Oh, and on what day of the week did you go? A gf who also likes Dans Les Landes very much went twice on the weekend and came away not satisfied either. We suspected the B team was in charge of Sundays and Mondays. We went back together and had a very good meal, very different from what she had on the weekend, according to her.
      Dunno if all these factors counted, or that the resto has had a structural downward change. I hope not the latter… I mean, the milassou as described by you is just not recognizable !

      3 Replies
      1. re: Parigi

        The duck hearts were not available! The mind boggles at what turn of events could result in severing a duck-heart supply chain. I *did* try to order them per your rec (even though my partner looked at me in abject horror), but: "Non, nous n'en avons pas ce soir."

        Roast dove aside :o) I'm not a huge fan of little birdy things, so didn't even remark the quail on the ardoise. I *did* see the sabots of chipirones going by and regretted not ordering them -- but by then we were dealing with our own onslaught of fried thingies.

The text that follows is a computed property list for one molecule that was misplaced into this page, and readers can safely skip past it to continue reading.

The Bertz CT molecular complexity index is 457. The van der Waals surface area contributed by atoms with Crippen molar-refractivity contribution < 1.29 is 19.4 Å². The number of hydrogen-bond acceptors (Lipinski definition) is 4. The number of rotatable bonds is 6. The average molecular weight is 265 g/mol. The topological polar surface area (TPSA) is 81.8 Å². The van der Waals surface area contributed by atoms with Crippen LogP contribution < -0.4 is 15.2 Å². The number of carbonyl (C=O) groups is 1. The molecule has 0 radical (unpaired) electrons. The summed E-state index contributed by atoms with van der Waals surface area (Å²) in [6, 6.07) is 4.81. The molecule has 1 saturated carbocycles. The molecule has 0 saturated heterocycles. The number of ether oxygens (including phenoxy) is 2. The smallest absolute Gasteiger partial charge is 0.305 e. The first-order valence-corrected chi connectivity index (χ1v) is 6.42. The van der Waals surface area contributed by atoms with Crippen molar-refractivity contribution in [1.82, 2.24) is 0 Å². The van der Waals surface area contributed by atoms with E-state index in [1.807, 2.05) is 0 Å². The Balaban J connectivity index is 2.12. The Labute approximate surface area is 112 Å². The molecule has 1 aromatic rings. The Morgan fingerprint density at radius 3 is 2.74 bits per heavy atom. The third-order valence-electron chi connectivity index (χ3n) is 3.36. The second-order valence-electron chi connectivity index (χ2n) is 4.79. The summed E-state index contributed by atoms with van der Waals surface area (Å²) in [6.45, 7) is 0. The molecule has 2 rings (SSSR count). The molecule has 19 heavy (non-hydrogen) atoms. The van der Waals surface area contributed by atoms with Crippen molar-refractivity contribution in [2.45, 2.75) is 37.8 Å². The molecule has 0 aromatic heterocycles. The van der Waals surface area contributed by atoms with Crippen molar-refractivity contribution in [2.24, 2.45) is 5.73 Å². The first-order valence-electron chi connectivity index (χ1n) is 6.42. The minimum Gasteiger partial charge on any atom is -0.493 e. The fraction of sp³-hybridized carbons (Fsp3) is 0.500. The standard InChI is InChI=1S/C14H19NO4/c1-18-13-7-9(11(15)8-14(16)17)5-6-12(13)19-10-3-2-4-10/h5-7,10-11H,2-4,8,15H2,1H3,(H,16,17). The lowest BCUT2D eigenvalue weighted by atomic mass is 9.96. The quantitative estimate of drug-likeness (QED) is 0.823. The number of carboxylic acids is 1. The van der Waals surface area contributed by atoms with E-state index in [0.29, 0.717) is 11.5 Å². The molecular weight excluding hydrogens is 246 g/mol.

This was on a Saturday evening...but early...

        Was Google right on the milassou? Is it supposed to be a cake? If one had placed the polenta croustillant and the milassou next to one another, the only distinguishing feature would have been that the exterior of the polenta was slightly more crumbly in texture...

        1. re: Kelly

          Millassou is a custard based on ultrafine cornmeal, milk, eggs and orange flower water, left to set, then deep-fried and eaten with jam. There is no trace or potimarron in it, unless, of course you want to make millassou au potimarron.

          Julien Duboué's traditional version used to be his grandmother's recipe. Every time I have had it at Dans les Landes, it was perfectly delicious. It is probably my favorite dessert in Paris.

          I am now googling the name away and sure enough I always get the classic stuff — cornmeal, eggs, milk, butter... Did you search english-language recipes by any chance?

          1. re: Ptipois

            sounds tasty -- and very similar to our Indian Pudding!

      2. Kelly:
        I applaud your willingness to take on the prevailing wisdom/winds/trends on CH and actually say you wouldn't return to Chez C and Dans Les Landes as well as that you would go back to Pottoka and Les Fines Gueules, which have taken some bashes on CH and elsewhere on the net.
        Chez C has been on my "list" even since the arrival of the new chef but based on your meal, I think it's now in the category my buddy the RFC calls "Not Urgent."

        1 Reply
        1. re: John Talbott

          I also applaud this kind of update.
          John, I see no prevailing winds, no orthodoxy, no right wing left wing or right wing wrong wing, :-). Just sharing of experience, which I always appreicated.